Assistant Opinion & Editorial Editor

F&M’s theatre, dance, and film department (TDF) presented Virginia Woolf’s Orlando, adapted for the stage by playwright Sarah Ruhl, this weekend. Directed by Elena R. “Ellie” Heyman, visiting assistant professor of theatre, and featuring an all-student cast, the play centered around themes of love and identity, both lost and found, as one noble(wo)man leads a quest for purpose that spans centuries, continents, and even genders.

Ruhl’s play was originally based on Woolf’s whimsical novel, Orlando: A Biography, a biography-style spoof often regarded by many as an extended love letter from Woolf to the noblewoman Vita Sackville-West.

Playwright Sarah Ruhl is hardly a stranger to theater or even to F&M. She visited the College in February as the 2013 Lapine Family Distinguished Dramatist, when she presented a talk entitled “Essays I Won’t Write” and even met with the cast of Heyman’s production.

Generally viewed as one of American theater’s most distinguished mid-career playwrights, Ruhl includes in her list of works The Clean House, winner of the Susan Smith Blackburn Prize and a Pulitzer Prize finalist in 2004, as well as In the Next Room (or the Vibrator Play), a 2010 Tony Award nominee for Best New Play and yet another finalist for the Pulitzer Prize. Ruhl was also awarded a MacArthur Fellowship, sometimes referred to as a “genius grant,” in 2006.

It would hardly be a stretch to attach the word “genius” to Orlando. Ruhl’s play weaves itself in and out of five centuries as it follows the life of one Orlando, played by Rebecca French ’16, over the course of his / her life of budding and broken relationships, confused, quiet tuggings toward a greater need to conquer something, as well as his / her sudden, unexplainable shift from a him into a her.

Though Orlando begins as a young nobleman writing under an oak tree, he soon finds himself a member of the Royal Court, coasting in on his “shapely legs” and inadvertently romancing an elderly Queen Elizabeth I, played by Charlotte Brooks ’15. Orlando himself is soon seduced, however, as the vaguely androgynous Russian princess Sasha, played by Gabrielle Woods ’16, literally comes skating into town. The two elope to London, and Orlando leaves the precocious little Euphrosyne, Kristi Thomson ’14, at the altar.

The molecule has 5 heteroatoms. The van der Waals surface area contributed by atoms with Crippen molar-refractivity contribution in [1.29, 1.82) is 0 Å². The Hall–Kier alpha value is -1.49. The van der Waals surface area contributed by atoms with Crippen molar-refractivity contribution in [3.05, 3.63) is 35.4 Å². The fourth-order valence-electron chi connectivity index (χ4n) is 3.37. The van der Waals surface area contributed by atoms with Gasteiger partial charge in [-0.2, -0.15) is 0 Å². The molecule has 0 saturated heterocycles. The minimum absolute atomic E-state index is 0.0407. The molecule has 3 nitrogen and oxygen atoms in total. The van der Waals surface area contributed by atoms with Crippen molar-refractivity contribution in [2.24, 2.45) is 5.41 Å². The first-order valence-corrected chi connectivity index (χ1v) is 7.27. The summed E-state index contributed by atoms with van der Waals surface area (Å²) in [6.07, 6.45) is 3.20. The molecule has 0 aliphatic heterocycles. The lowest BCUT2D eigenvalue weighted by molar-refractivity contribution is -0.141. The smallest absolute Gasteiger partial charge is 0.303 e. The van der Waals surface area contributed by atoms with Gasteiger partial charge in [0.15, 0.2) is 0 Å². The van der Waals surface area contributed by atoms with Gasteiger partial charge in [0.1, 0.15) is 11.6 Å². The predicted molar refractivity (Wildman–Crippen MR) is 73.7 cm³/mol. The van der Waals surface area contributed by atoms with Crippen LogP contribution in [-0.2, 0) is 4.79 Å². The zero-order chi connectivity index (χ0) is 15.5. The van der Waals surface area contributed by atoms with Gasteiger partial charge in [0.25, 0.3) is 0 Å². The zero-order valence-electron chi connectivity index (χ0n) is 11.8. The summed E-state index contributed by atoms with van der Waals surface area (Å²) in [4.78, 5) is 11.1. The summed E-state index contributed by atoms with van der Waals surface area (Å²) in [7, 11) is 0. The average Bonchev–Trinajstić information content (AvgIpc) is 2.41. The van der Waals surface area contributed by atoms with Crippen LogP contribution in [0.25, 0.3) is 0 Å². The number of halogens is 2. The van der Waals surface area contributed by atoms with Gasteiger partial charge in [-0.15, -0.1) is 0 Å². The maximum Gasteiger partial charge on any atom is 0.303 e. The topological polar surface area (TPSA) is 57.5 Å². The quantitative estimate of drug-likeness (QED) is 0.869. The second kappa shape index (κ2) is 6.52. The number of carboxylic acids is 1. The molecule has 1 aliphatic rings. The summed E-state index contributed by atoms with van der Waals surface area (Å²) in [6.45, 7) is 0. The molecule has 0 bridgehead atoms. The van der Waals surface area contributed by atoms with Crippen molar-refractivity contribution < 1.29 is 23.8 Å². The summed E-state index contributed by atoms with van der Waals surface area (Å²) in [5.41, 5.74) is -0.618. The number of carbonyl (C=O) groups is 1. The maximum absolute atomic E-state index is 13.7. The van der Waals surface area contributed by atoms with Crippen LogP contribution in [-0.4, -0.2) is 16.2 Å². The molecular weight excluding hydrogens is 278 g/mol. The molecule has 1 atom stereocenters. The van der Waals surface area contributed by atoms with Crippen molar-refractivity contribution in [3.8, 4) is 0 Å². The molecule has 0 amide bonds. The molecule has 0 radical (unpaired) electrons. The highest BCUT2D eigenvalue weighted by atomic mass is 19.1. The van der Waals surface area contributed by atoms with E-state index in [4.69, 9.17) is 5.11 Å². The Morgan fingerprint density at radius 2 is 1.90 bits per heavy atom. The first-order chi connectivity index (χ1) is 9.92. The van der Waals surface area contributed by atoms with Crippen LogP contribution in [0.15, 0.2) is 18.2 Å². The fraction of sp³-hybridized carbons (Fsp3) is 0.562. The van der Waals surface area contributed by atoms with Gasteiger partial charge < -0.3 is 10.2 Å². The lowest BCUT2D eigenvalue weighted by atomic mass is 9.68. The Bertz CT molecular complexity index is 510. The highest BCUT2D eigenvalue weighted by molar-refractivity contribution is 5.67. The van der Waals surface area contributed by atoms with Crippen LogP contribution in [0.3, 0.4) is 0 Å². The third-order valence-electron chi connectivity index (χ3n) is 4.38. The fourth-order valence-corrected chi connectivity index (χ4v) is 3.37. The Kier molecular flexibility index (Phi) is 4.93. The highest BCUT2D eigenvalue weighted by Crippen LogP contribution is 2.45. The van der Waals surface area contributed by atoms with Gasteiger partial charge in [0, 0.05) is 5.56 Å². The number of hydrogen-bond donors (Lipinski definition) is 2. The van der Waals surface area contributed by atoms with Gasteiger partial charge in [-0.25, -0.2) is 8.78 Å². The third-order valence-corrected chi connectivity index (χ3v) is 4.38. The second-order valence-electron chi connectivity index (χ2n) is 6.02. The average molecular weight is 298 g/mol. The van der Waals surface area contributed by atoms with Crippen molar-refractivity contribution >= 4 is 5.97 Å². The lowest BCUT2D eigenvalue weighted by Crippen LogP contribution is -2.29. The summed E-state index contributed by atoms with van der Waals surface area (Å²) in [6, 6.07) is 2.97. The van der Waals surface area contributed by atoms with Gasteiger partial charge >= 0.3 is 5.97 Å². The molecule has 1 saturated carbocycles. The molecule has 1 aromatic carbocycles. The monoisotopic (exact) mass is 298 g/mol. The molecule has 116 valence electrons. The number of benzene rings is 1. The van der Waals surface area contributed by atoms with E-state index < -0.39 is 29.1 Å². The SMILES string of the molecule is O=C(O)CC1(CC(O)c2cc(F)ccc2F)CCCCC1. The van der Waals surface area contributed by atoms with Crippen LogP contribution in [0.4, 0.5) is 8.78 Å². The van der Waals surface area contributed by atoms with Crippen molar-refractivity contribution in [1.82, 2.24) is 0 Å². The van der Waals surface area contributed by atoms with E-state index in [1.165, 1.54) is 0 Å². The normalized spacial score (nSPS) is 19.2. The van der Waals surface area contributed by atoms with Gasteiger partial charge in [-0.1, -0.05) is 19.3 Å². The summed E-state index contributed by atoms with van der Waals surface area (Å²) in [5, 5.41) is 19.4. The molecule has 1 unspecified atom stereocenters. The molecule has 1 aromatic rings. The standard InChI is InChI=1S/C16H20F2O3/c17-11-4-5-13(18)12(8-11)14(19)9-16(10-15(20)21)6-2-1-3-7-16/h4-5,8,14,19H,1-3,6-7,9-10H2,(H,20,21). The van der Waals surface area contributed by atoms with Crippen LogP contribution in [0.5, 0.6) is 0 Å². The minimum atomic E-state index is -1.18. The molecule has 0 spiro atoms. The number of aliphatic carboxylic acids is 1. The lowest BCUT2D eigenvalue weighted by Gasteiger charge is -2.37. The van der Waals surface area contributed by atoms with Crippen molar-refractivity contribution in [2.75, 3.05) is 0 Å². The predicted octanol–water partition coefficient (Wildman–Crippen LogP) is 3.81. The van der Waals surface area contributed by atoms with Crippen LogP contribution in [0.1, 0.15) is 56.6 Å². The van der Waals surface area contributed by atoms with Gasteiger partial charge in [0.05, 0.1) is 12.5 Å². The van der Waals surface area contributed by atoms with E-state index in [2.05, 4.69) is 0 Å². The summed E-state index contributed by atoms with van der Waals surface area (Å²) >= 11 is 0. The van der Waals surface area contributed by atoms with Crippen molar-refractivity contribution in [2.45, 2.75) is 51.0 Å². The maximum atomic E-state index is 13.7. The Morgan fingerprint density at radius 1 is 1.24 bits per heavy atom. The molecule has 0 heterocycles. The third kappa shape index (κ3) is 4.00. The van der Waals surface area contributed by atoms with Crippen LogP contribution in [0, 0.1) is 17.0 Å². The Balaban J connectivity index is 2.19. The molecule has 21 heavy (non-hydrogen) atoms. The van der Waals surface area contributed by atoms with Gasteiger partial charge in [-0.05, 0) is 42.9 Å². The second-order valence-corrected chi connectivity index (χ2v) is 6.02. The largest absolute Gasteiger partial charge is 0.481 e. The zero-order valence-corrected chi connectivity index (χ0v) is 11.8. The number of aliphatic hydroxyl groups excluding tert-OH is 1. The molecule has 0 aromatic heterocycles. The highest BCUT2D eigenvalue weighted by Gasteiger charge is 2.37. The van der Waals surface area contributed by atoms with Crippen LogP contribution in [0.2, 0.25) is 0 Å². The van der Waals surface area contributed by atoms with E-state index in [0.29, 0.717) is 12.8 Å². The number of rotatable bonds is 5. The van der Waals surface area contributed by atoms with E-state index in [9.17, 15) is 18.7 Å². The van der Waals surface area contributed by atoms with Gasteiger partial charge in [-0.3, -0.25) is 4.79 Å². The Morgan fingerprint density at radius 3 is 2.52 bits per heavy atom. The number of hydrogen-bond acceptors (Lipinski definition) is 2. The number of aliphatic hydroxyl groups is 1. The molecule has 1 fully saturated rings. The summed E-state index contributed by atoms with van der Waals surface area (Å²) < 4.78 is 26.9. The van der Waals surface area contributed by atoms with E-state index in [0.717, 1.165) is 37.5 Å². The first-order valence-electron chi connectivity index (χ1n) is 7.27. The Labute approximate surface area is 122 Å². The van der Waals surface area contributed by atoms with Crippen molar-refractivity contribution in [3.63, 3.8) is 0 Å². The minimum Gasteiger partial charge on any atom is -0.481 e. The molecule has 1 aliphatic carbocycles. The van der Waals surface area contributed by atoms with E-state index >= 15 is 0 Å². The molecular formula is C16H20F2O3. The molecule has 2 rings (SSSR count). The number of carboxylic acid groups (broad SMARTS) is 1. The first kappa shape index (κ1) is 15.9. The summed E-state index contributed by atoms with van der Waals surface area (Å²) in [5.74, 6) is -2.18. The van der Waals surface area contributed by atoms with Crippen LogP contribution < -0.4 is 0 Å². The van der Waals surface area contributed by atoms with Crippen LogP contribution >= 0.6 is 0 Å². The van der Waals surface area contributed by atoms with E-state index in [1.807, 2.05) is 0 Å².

But all too soon, and just as easily, Orlando himself is left alone as Sasha hops aboard a Russian barge heading for her frosty homeland. Life moves for the lovelorn lad as he dodges the embrace of a lusty duchess (or is she a duke?), played by Kentrell Loftin ’16, flees into the wild nightlife of Constantinople, experiences a rather shocking, random sex change, and returns to his native England freshly a her. She falls into a state of despondency, fretting over her glaringly naked left ring finger, and, in due time, also into the embrace of the sailor Marmaduke Bonthrop Shelmerdine Esquire, Alan Wu ’16, as she lives on through centuries and centuries as each of her various identities.

The elaborate play was framed by an even more elaborate set. It sent the cast scurrying about all corners of the Schnader Theater at Roschel, and featured elements such as a human clock-pendulum, some seriously acrobatic rope-work, and an inventive use of members of the cast as set pieces themselves. Thomson explained that the element of space worked together with the story of the play.

“This show worked a lot with the compression and extension of time, so by using the amazing space we had, we began by exploring different ways to use the theater for each and every scene,” Thomson said. “The theater became our playground of exploration and it essentially became our space.”

Indeed, it would seem to Thomson, and perhaps, to those who also explored with Orlando, that both the theater and the play were perfect for exploration and adventure.

“We wanted to share the gift of storytelling, the theme that love transcends gender and time, and that we all, no matter how old we may be, what our gender may be, or who we are, are always searching for a sense of identity,” Thomson said. “So through discovering that in this play we were all parts of Orlando, we realized that everyone has many different ‘selves’ throughout life.”

Questions? Email Erin at

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